Coastal North County homeowners have a surefire way of paying for a pricey summer cruise or European trek , rent out their high-toned houses to horse-racing aficionados during the fabled seven-week meet at Del Mar.
The recently concluded 66th season of the Del Mar Thoroughbred Club proved to be a lucrative way for local property owners to cash in on both tourists ready to play and the horse owners, trainers and jockeys ready to work.
One group of visitors anted up $50,000 for seven weeks and, “both they and the home & #173;owner were very happy with the arrangement,” according to Ryan Milligan, a sales associate in Coldwell Banker’s Rancho Santa Fe office.
On average, homeowners renting a nicely appointed three-bedroom house for $24,000 during the 43-day meet that ended Sept. 7 can net about $17,000, after paying a 30 percent commission, according to Brett Combs, broker-president of Pacific Shore Platinum, a full-service broker based in Del Mar.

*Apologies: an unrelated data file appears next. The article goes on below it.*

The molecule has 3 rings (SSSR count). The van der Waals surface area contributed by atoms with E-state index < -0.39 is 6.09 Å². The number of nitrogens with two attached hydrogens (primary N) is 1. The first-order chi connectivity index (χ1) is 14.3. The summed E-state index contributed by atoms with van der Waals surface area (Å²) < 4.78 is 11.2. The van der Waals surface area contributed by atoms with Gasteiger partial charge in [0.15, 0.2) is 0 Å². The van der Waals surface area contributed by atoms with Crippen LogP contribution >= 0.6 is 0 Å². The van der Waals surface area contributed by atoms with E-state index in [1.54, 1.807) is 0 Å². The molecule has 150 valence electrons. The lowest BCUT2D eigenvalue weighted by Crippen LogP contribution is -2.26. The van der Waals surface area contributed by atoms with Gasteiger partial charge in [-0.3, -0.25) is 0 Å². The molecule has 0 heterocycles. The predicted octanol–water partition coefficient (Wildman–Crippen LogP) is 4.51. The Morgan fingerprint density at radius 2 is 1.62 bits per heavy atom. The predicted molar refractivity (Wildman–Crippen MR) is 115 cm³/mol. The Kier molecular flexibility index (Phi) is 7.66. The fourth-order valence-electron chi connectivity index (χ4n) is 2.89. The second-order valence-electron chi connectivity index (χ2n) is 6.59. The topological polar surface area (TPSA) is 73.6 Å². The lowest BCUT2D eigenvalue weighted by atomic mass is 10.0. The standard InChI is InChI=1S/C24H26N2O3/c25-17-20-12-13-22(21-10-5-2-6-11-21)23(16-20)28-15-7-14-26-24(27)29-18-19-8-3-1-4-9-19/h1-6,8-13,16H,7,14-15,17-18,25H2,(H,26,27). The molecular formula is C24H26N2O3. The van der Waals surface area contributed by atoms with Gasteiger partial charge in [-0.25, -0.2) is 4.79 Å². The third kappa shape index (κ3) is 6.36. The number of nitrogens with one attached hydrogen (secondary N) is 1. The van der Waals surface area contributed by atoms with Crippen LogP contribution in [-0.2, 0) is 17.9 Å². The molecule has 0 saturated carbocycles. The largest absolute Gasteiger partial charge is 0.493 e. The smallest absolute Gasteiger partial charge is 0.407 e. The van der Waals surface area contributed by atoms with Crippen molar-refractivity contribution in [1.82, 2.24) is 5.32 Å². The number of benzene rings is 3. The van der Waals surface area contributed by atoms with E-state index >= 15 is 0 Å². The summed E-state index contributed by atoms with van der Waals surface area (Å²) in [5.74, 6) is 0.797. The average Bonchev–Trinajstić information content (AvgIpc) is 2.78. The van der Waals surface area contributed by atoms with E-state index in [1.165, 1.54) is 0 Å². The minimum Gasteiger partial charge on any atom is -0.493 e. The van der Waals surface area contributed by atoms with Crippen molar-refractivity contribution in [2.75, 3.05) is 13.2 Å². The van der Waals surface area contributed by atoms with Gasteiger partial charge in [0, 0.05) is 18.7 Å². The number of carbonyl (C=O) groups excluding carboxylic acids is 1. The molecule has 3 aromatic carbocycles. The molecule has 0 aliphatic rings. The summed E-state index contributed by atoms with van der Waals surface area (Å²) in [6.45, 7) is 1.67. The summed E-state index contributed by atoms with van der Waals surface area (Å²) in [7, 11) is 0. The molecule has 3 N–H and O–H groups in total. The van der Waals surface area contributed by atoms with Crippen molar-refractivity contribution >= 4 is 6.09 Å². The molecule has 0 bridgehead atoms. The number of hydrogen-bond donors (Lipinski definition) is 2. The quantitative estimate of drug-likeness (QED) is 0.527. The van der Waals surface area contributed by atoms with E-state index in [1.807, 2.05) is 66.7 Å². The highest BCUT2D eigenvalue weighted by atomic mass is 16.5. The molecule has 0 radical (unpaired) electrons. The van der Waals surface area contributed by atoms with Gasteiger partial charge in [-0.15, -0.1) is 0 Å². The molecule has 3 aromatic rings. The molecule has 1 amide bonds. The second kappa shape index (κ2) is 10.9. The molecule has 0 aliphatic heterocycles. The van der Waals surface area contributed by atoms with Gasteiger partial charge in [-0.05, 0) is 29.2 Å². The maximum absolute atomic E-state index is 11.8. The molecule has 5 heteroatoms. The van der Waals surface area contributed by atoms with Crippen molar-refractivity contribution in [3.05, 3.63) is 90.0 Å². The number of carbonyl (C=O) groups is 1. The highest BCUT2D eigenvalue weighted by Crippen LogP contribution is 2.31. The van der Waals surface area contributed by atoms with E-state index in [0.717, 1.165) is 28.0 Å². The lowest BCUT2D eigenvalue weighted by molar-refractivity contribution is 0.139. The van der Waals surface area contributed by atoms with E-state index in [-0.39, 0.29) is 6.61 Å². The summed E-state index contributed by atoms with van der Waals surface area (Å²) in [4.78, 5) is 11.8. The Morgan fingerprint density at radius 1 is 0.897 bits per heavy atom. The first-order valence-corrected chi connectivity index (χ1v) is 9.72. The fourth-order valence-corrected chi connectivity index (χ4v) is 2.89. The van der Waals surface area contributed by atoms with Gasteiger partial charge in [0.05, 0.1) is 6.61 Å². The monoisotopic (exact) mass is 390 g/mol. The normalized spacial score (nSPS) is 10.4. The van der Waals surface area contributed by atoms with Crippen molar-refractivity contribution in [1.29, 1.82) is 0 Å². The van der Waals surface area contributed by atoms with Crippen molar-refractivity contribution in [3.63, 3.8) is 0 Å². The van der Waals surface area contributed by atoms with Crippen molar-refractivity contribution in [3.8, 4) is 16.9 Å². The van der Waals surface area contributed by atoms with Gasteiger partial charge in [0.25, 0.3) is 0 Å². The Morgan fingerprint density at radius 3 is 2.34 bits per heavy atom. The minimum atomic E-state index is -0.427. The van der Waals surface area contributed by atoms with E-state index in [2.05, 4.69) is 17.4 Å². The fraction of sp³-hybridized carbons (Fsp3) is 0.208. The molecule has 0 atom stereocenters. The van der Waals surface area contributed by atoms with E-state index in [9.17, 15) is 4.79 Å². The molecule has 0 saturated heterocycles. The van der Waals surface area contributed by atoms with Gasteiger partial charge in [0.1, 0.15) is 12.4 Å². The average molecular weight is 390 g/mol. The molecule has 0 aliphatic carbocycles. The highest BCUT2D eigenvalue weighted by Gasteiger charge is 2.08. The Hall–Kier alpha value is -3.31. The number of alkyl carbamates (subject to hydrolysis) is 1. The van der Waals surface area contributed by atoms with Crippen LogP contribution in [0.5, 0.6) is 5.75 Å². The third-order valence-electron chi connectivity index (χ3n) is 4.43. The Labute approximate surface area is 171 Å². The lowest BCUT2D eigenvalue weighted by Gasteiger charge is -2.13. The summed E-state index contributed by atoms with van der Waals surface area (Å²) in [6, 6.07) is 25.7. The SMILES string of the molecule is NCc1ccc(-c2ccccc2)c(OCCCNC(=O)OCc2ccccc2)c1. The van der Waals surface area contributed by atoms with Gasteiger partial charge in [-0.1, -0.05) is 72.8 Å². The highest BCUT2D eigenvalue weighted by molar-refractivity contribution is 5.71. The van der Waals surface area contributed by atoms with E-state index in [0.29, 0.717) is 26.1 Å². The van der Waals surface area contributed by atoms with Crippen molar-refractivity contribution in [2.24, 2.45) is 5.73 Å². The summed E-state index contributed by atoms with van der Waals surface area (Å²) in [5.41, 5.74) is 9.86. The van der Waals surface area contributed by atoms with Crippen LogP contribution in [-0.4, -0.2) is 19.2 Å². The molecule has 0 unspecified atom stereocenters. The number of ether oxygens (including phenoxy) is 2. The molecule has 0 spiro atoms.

One of his regular clients has been renting out her 2,800-square-foot, three bedroom, three-bath Del Mar home during the racing season for three years. This season, it rented for $14,000 a month, or $4,000 a week, and has turned out to be more than enough to cover upscale vacations with her husband.
“If you don’t need to or want to, fine,” said Mary, who declined to use her last name due to privacy concerns. “But if you want to go on some great trips, and have somebody else pay for it, this is a good way to do it.”
John Barker, a racehorse owner himself and branch manager of Coldwell Banker in Del Mar, agreed. One of his agents, who has a condo across from the track he was referring to the Del Mar track, moves back home with parents while collecting the rent , $8,000 for the meet, he said.
“For a place renting for $2,500 a month, you can get three times that,” Barker observed. “Some people do that. They only rent during the racing season, because there is such a huge demand. It makes sense financially.”
Of course, when you spend a small fortune , and in some cases, a large fortune , on a house, renting it out can be an act of faith.